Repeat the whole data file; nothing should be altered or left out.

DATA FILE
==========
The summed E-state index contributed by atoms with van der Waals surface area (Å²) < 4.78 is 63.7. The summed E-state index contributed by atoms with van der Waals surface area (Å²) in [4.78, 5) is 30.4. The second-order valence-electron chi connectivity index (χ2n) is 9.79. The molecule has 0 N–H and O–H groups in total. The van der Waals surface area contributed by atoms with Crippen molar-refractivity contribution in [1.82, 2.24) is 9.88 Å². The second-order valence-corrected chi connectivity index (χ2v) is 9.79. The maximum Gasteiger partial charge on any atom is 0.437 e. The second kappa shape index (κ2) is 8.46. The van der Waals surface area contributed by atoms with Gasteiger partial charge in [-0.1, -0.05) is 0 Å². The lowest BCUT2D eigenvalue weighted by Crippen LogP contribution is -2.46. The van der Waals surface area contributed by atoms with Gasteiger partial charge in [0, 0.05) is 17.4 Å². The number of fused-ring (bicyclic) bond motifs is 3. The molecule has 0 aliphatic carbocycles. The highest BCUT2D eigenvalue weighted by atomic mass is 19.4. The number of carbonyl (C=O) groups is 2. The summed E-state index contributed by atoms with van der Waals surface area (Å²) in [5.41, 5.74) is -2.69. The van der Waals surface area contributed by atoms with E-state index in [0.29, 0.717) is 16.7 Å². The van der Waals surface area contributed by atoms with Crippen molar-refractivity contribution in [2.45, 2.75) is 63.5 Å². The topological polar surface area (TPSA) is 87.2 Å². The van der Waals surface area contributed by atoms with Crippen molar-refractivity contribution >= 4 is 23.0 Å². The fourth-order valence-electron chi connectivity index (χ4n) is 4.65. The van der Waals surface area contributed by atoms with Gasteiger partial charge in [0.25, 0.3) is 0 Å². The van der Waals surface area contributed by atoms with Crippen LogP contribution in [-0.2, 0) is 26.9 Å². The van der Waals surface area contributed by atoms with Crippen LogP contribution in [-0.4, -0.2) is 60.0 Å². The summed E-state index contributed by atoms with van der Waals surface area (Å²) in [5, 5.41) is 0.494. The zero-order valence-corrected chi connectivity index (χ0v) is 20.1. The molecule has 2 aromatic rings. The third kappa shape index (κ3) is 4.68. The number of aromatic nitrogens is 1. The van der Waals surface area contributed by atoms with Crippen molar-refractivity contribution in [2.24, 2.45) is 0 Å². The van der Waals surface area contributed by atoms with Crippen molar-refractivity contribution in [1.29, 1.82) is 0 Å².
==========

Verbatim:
The summed E-state index contributed by atoms with van der Waals surface area (Å²) < 4.78 is 63.7. The summed E-state index contributed by atoms with van der Waals surface area (Å²) in [4.78, 5) is 30.4. The second-order valence-electron chi connectivity index (χ2n) is 9.79. The molecule has 0 N–H and O–H groups in total. The van der Waals surface area contributed by atoms with Crippen molar-refractivity contribution in [1.82, 2.24) is 9.88 Å². The second-order valence-corrected chi connectivity index (χ2v) is 9.79. The maximum Gasteiger partial charge on any atom is 0.437 e. The second kappa shape index (κ2) is 8.46. The van der Waals surface area contributed by atoms with Gasteiger partial charge in [-0.1, -0.05) is 0 Å². The lowest BCUT2D eigenvalue weighted by Crippen LogP contribution is -2.46. The van der Waals surface area contributed by atoms with Gasteiger partial charge in [0, 0.05) is 17.4 Å². The number of fused-ring (bicyclic) bond motifs is 3. The molecule has 0 aliphatic carbocycles. The highest BCUT2D eigenvalue weighted by atomic mass is 19.4. The number of carbonyl (C=O) groups is 2. The summed E-state index contributed by atoms with van der Waals surface area (Å²) in [5.41, 5.74) is -2.69. The van der Waals surface area contributed by atoms with E-state index in [0.29, 0.717) is 16.7 Å². The van der Waals surface area contributed by atoms with Crippen molar-refractivity contribution in [2.45, 2.75) is 63.5 Å². The topological polar surface area (TPSA) is 87.2 Å². The van der Waals surface area contributed by atoms with Crippen molar-refractivity contribution >= 4 is 23.0 Å². The fourth-order valence-electron chi connectivity index (χ4n) is 4.65. The van der Waals surface area contributed by atoms with Gasteiger partial charge in [0.25, 0.3) is 0 Å². The van der Waals surface area contributed by atoms with Crippen LogP contribution in [-0.2, 0) is 26.9 Å². The van der Waals surface area contributed by atoms with Crippen LogP contribution in [-0.4, -0.2) is 60.0 Å². The summed E-state index contributed by atoms with van der Waals surface area (Å²) in [5, 5.41) is 0.494. The zero-order valence-corrected chi connectivity index (χ0v) is 20.1. The molecule has 2 aromatic rings. The third kappa shape index (κ3) is 4.68. The number of aromatic nitrogens is 1. The van der Waals surface area contributed by atoms with Crippen molar-refractivity contribution in [2.24, 2.45) is 0 Å². The van der Waals surface area contributed by atoms with Crippen molar-refractivity contribution in [1.29, 1.82) is 0 Å².